At this point, we’re all familiar with the likes of Botox and Profhilo, but there are plenty of other tweakments to speak to your doctor about if you’re thinking of having something done. “It’s very easy to get into a rut and just have the same thing repeatedly,” says Dr Sarah Tonks, one of London’s leading aesthetic doctors, from her clinic in Knightsbridge. Any good practitioner will start with a proper consultation to understand exactly what you’re hoping to achieve before talking you through your options, and while their recommendation may simply be to carry on with your usual forehead Botox and Profhilo sessions, it may also include more innovative uses of existing products or lesser-known treatments. Dr Tonks shares her favourites, below.
Radiesse for jawline definition
Unlike hyaluronic acid fillers that are most commonly used to restore volume to areas of the face, Radiesse is made of calcium hydroxylapatite, a naturally occurring mineral form of calcium apatite. Although it’s used in the same way as an HA filler, Radiesse is stiffer in consistency and therefore provides stronger scaffolding for areas like the jawline. Practitioners also like it because it tends to stimulate more of the body’s own collagen production than regular fillers. Plus, because it’s a biostimulator, it can be diluted with saline and used like a skin booster to address other issues such as crepiness on the neck.
Belotero Revive for skin rejuvenation
While most of us are familiar with Profhilo, it’s not the only skin booster that experts rate. “Belotero Revive [can be used] anywhere, including the neck, face, chest, hands, elbows, abdomen and bum,” explains Tonks. And it’s not just good for improving the appearance and quality of skin either. “Although it’s [used] for skin luminosity and textural improvement, it’s also been shown to have a positive impact on pigmentation for up to nine months,” she adds.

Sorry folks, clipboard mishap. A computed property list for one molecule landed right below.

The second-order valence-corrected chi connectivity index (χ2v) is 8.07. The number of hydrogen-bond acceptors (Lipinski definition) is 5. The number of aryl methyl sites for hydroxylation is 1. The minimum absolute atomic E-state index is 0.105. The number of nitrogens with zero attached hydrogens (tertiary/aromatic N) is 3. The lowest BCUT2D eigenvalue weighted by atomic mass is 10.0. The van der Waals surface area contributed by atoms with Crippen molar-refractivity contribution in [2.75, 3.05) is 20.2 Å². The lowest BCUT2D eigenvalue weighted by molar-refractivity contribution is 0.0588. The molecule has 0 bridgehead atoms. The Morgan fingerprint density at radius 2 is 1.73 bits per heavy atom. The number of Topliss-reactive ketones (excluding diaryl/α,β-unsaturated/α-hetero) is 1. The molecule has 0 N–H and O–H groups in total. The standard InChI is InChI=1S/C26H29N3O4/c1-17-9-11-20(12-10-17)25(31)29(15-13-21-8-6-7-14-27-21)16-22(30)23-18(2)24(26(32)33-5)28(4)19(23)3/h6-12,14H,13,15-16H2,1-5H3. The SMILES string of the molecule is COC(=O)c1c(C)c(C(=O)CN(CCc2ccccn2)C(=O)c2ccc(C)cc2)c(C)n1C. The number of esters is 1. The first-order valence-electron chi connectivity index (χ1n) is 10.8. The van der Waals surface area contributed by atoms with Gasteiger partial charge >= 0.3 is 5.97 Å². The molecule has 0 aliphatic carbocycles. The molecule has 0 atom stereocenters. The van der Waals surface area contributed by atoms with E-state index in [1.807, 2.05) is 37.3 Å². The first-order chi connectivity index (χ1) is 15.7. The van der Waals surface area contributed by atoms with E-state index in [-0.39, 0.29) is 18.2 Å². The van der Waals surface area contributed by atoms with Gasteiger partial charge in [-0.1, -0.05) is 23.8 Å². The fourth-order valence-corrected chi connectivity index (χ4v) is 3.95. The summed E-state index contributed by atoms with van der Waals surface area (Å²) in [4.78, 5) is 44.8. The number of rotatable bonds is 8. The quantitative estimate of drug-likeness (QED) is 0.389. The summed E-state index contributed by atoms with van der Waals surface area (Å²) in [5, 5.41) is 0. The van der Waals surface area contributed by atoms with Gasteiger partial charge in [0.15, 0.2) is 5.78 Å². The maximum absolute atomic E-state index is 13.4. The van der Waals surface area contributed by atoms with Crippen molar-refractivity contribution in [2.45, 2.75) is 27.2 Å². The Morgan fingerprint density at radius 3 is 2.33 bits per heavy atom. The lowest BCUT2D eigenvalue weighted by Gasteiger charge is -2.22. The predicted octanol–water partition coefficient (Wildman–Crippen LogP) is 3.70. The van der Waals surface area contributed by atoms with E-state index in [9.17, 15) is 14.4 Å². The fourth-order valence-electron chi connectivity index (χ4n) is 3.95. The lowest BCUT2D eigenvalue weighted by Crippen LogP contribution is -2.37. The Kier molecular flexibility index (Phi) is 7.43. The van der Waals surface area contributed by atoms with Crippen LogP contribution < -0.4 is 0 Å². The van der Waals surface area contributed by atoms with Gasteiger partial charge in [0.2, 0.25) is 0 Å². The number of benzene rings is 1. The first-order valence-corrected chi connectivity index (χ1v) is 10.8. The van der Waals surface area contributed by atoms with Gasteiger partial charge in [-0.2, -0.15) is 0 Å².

Aptos threads for skin ageing
If mild to moderate sagging is your issue, you might want to consider threads, which support the structure of facial tissues while also stimulating your own skin renewal processes such as collagen production. Despite what you may have heard about them, Tonks is a fan and insists they’re a brilliant option for many patients. “I always say forget what you know about threads,” she explains. “First, you’re totally numb when you have these. There’s no pain, no overpulling or ruching [and] most people look decent immediately afterwards.” The Aptos threads she favours are made of poly-L-lactic acid (PLACL), a naturally occurring substance that is biocompatible and gradually dissolves in the skin over time. “They’re great for people who are starting to see mild to moderate signs of ageing, but the younger you start, the better, as you’re banking that collagen.”
Lower face Botox for facial balance
If you, or your doctor, are only using Botox to address lines on your forehead and around your eyes, then you’re missing a trick. “Lower face Botox is completely underrated and most patients don’t realise what it can do for them,” says Tonks. Whether it’s used to address chin dimpling, reverse downturned mouth corners, do a Nefertiti neck lift or a Lip Flip, lower face Botox is a real insider secret. “It’s good because it makes sure the face looks harmonious,” she adds. “If you just treat the upper part, it can sometimes look like people have two different faces. This is a way to bring both together. In my opinion, if you’re doing upper face, then you should be doing lower as well.”
This article was originally published on Vogue.